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Microsoft doctor envisions a future of healthcare through Kinect

Microsoft doctor envisions a future of healthcare through Kinect

June 13, 2012 | By Dennis Scimeca, Frank Cifaldi




Bill Crounse, MD has been the senior director for worldwide health at Microsoft for the past ten years, with a resume that includes stints as a physician, a broadcaster, and a proponent of the idea of telemedicine, which uses technology to provide healthcare without having to physically see a doctor.

So when Microsoft Research first showed Dr. Crounse its then-work-in-progress Kinect peripheral, which combines a camera with a microphone and depth tracking, his thoughts turned immediately to health care. He envisioned a future where patients might meet in group settings for anxiety, depression, and other illnesses where they might prefer to protect their anonymity behind an Xbox Live Avatar.

"This is stuff that Microsoft will never do,” Crounse admitted during the opening keynote at the 9th annual Games for Health Conference in Boston on Wednesday. “Don't expect to see Dr. Bill running diabetes counseling or depression counseling on the Xbox Live system anytime soon. Not gonna happen. "

That doesn't mean others can't step up to the plate, however. Microsoft's Kinect for Windows SDK has inspired many health-related projects. A hospital in Toronto, Canada is using Kinect as part of a system which allows doctors who are scrubbed up in the operating room to access and manipulate patient information using gestures, for example. General Electric has developed a hands-free interface using Kinect for imaging solutions.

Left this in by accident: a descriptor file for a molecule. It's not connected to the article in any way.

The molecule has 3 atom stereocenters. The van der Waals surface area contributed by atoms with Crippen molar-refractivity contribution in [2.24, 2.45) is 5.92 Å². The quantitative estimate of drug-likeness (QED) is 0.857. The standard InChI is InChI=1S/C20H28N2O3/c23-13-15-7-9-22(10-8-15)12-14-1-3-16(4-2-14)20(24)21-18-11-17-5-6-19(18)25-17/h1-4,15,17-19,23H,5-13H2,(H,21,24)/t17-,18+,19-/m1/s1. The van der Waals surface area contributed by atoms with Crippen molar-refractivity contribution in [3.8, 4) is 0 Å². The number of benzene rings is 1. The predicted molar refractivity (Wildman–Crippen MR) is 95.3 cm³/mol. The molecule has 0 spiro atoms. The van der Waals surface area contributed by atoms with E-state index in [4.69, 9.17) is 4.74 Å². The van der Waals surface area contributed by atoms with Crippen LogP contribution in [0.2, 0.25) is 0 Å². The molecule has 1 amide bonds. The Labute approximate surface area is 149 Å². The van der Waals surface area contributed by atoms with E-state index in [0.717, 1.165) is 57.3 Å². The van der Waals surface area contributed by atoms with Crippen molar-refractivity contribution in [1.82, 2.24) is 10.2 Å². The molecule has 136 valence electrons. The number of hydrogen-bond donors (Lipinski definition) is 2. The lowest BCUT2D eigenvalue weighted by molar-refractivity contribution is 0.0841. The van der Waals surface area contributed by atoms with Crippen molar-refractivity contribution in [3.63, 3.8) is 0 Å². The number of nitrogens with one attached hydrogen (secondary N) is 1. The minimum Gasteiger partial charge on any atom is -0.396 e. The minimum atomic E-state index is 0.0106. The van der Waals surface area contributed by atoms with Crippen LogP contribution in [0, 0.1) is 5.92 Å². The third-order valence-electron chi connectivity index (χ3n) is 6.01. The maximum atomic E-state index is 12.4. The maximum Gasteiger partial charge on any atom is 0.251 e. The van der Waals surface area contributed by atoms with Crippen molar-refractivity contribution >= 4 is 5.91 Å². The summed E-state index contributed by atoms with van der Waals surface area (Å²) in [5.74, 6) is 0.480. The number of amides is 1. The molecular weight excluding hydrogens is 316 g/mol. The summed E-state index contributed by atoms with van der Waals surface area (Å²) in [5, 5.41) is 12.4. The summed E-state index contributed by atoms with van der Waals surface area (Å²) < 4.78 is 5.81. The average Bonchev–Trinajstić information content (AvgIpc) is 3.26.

And there are, of course, the commercial fitness games, such as Majesco's Zumba Fitness Rush and the Microsoft-published Nike + Kinect Training, which was unveiled at E3 just last week.

For Crounse, these developments suggest a future where game consoles can be used for applications beyond entertainment.

"I can envision the day when there will be a 'services' tile on that screen, both in Windows and Xbox…that will connect you to a doctor, connect to a plumber, connect to a baker," he said. "You can see that the possibility is there.”

“When we launched Kinect it was all about video games, [selling] millions and millions of video games. And to this day even me, inside the company, I have a little trouble engaging with that team over there, rightfully so, because their mission is to sell millions and millions of video games.

"But what happened when we launched Kinect is all of the sudden the world started telling us [where the technology is going].”


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